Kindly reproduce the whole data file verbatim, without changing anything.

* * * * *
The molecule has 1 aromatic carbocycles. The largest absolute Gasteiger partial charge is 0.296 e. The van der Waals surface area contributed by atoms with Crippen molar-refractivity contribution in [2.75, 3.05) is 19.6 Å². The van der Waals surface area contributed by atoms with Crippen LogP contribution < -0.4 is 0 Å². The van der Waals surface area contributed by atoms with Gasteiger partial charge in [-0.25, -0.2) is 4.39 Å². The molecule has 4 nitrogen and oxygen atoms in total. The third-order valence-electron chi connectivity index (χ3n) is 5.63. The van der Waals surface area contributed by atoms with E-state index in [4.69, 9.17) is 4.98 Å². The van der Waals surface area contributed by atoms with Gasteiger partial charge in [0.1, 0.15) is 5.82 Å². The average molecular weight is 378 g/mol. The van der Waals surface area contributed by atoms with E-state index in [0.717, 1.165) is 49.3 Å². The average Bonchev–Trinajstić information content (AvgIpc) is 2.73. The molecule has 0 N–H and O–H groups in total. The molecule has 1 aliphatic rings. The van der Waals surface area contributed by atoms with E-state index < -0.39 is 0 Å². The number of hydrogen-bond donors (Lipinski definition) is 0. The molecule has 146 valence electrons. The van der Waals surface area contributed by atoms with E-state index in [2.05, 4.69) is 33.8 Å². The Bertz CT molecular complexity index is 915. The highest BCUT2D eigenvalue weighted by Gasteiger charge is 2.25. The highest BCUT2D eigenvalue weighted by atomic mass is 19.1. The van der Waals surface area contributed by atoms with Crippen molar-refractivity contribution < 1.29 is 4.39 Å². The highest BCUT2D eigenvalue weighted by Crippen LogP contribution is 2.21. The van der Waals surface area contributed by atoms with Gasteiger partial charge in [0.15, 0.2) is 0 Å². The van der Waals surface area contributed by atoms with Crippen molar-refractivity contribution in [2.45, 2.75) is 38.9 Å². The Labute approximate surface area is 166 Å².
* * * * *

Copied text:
The molecule has 1 aromatic carbocycles. The largest absolute Gasteiger partial charge is 0.296 e. The van der Waals surface area contributed by atoms with Crippen molar-refractivity contribution in [2.75, 3.05) is 19.6 Å². The van der Waals surface area contributed by atoms with Crippen LogP contribution < -0.4 is 0 Å². The van der Waals surface area contributed by atoms with Gasteiger partial charge in [-0.25, -0.2) is 4.39 Å². The molecule has 4 nitrogen and oxygen atoms in total. The third-order valence-electron chi connectivity index (χ3n) is 5.63. The van der Waals surface area contributed by atoms with E-state index in [4.69, 9.17) is 4.98 Å². The van der Waals surface area contributed by atoms with Gasteiger partial charge in [0.1, 0.15) is 5.82 Å². The average molecular weight is 378 g/mol. The van der Waals surface area contributed by atoms with E-state index in [0.717, 1.165) is 49.3 Å². The average Bonchev–Trinajstić information content (AvgIpc) is 2.73. The molecule has 0 N–H and O–H groups in total. The molecule has 1 aliphatic rings. The van der Waals surface area contributed by atoms with E-state index < -0.39 is 0 Å². The number of hydrogen-bond donors (Lipinski definition) is 0. The molecule has 146 valence electrons. The van der Waals surface area contributed by atoms with E-state index in [2.05, 4.69) is 33.8 Å². The Bertz CT molecular complexity index is 915. The highest BCUT2D eigenvalue weighted by Gasteiger charge is 2.25. The highest BCUT2D eigenvalue weighted by atomic mass is 19.1. The van der Waals surface area contributed by atoms with Crippen molar-refractivity contribution < 1.29 is 4.39 Å². The highest BCUT2D eigenvalue weighted by Crippen LogP contribution is 2.21. The van der Waals surface area contributed by atoms with Gasteiger partial charge in [0.15, 0.2) is 0 Å². The van der Waals surface area contributed by atoms with Crippen molar-refractivity contribution in [2.45, 2.75) is 38.9 Å². The Labute approximate surface area is 166 Å².